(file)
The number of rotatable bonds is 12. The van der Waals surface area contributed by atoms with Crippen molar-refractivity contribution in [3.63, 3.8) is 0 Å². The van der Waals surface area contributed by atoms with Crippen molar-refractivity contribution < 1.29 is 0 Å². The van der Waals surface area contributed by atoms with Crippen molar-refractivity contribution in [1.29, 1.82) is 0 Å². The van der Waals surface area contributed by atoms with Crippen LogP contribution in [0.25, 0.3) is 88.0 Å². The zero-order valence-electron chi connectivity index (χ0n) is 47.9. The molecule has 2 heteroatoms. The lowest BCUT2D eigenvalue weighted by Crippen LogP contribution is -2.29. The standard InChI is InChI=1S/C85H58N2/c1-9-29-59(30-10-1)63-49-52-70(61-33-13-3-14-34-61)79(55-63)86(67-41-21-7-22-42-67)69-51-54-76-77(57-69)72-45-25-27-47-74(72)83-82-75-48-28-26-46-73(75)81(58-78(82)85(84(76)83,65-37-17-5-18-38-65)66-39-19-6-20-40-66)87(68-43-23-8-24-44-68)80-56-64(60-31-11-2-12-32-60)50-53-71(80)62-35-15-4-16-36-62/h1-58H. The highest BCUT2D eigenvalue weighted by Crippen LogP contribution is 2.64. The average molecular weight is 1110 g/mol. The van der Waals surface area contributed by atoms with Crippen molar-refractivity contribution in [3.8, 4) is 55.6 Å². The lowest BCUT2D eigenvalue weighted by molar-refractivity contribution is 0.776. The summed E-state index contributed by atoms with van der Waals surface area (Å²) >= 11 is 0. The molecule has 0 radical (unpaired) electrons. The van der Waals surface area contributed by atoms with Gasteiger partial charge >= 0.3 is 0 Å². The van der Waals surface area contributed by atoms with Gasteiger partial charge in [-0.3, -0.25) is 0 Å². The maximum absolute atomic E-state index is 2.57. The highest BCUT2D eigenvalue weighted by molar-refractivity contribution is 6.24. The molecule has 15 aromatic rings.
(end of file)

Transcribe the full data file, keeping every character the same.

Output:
The number of rotatable bonds is 12. The van der Waals surface area contributed by atoms with Crippen molar-refractivity contribution in [3.63, 3.8) is 0 Å². The van der Waals surface area contributed by atoms with Crippen molar-refractivity contribution < 1.29 is 0 Å². The van der Waals surface area contributed by atoms with Crippen molar-refractivity contribution in [1.29, 1.82) is 0 Å². The van der Waals surface area contributed by atoms with Crippen LogP contribution in [0.25, 0.3) is 88.0 Å². The zero-order valence-electron chi connectivity index (χ0n) is 47.9. The molecule has 2 heteroatoms. The lowest BCUT2D eigenvalue weighted by Crippen LogP contribution is -2.29. The standard InChI is InChI=1S/C85H58N2/c1-9-29-59(30-10-1)63-49-52-70(61-33-13-3-14-34-61)79(55-63)86(67-41-21-7-22-42-67)69-51-54-76-77(57-69)72-45-25-27-47-74(72)83-82-75-48-28-26-46-73(75)81(58-78(82)85(84(76)83,65-37-17-5-18-38-65)66-39-19-6-20-40-66)87(68-43-23-8-24-44-68)80-56-64(60-31-11-2-12-32-60)50-53-71(80)62-35-15-4-16-36-62/h1-58H. The highest BCUT2D eigenvalue weighted by Crippen LogP contribution is 2.64. The average molecular weight is 1110 g/mol. The van der Waals surface area contributed by atoms with Crippen molar-refractivity contribution in [3.8, 4) is 55.6 Å². The lowest BCUT2D eigenvalue weighted by molar-refractivity contribution is 0.776. The summed E-state index contributed by atoms with van der Waals surface area (Å²) >= 11 is 0. The molecule has 0 radical (unpaired) electrons. The van der Waals surface area contributed by atoms with Gasteiger partial charge >= 0.3 is 0 Å². The van der Waals surface area contributed by atoms with Gasteiger partial charge in [-0.3, -0.25) is 0 Å². The maximum absolute atomic E-state index is 2.57. The highest BCUT2D eigenvalue weighted by molar-refractivity contribution is 6.24. The molecule has 15 aromatic rings.